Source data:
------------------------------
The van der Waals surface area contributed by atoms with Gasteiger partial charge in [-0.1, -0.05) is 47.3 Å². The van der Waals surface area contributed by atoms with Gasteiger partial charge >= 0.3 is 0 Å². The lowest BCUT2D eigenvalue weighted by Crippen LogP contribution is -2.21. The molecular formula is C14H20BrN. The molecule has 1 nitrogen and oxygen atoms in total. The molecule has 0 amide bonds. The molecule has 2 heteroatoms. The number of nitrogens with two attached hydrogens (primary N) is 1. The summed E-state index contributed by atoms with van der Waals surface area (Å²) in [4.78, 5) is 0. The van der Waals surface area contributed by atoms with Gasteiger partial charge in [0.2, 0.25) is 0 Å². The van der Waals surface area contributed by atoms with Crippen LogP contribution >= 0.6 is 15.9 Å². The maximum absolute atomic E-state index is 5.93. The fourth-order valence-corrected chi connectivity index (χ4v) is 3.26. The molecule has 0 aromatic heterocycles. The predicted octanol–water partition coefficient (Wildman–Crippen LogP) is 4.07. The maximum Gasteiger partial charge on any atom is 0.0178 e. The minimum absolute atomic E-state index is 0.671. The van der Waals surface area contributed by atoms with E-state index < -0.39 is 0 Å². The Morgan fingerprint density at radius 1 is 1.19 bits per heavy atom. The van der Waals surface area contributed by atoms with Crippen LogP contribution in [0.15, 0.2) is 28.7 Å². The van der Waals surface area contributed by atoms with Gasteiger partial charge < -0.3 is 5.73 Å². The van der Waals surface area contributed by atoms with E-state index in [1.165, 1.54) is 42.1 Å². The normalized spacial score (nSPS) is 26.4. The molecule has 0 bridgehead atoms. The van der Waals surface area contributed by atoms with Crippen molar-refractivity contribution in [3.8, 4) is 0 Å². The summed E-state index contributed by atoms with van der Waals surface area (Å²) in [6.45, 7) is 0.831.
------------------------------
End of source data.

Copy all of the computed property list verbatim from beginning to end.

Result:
The van der Waals surface area contributed by atoms with Gasteiger partial charge in [-0.1, -0.05) is 47.3 Å². The van der Waals surface area contributed by atoms with Gasteiger partial charge >= 0.3 is 0 Å². The lowest BCUT2D eigenvalue weighted by Crippen LogP contribution is -2.21. The molecular formula is C14H20BrN. The molecule has 1 nitrogen and oxygen atoms in total. The molecule has 0 amide bonds. The molecule has 2 heteroatoms. The number of nitrogens with two attached hydrogens (primary N) is 1. The summed E-state index contributed by atoms with van der Waals surface area (Å²) in [4.78, 5) is 0. The van der Waals surface area contributed by atoms with Gasteiger partial charge in [0.2, 0.25) is 0 Å². The van der Waals surface area contributed by atoms with Crippen LogP contribution >= 0.6 is 15.9 Å². The maximum absolute atomic E-state index is 5.93. The fourth-order valence-corrected chi connectivity index (χ4v) is 3.26. The molecule has 0 aromatic heterocycles. The predicted octanol–water partition coefficient (Wildman–Crippen LogP) is 4.07. The maximum Gasteiger partial charge on any atom is 0.0178 e. The minimum absolute atomic E-state index is 0.671. The van der Waals surface area contributed by atoms with E-state index < -0.39 is 0 Å². The Morgan fingerprint density at radius 1 is 1.19 bits per heavy atom. The van der Waals surface area contributed by atoms with Crippen LogP contribution in [0.15, 0.2) is 28.7 Å². The van der Waals surface area contributed by atoms with Gasteiger partial charge < -0.3 is 5.73 Å². The van der Waals surface area contributed by atoms with E-state index in [1.165, 1.54) is 42.1 Å². The normalized spacial score (nSPS) is 26.4. The molecule has 0 bridgehead atoms. The van der Waals surface area contributed by atoms with Crippen molar-refractivity contribution in [3.8, 4) is 0 Å². The summed E-state index contributed by atoms with van der Waals surface area (Å²) in [6.45, 7) is 0.831.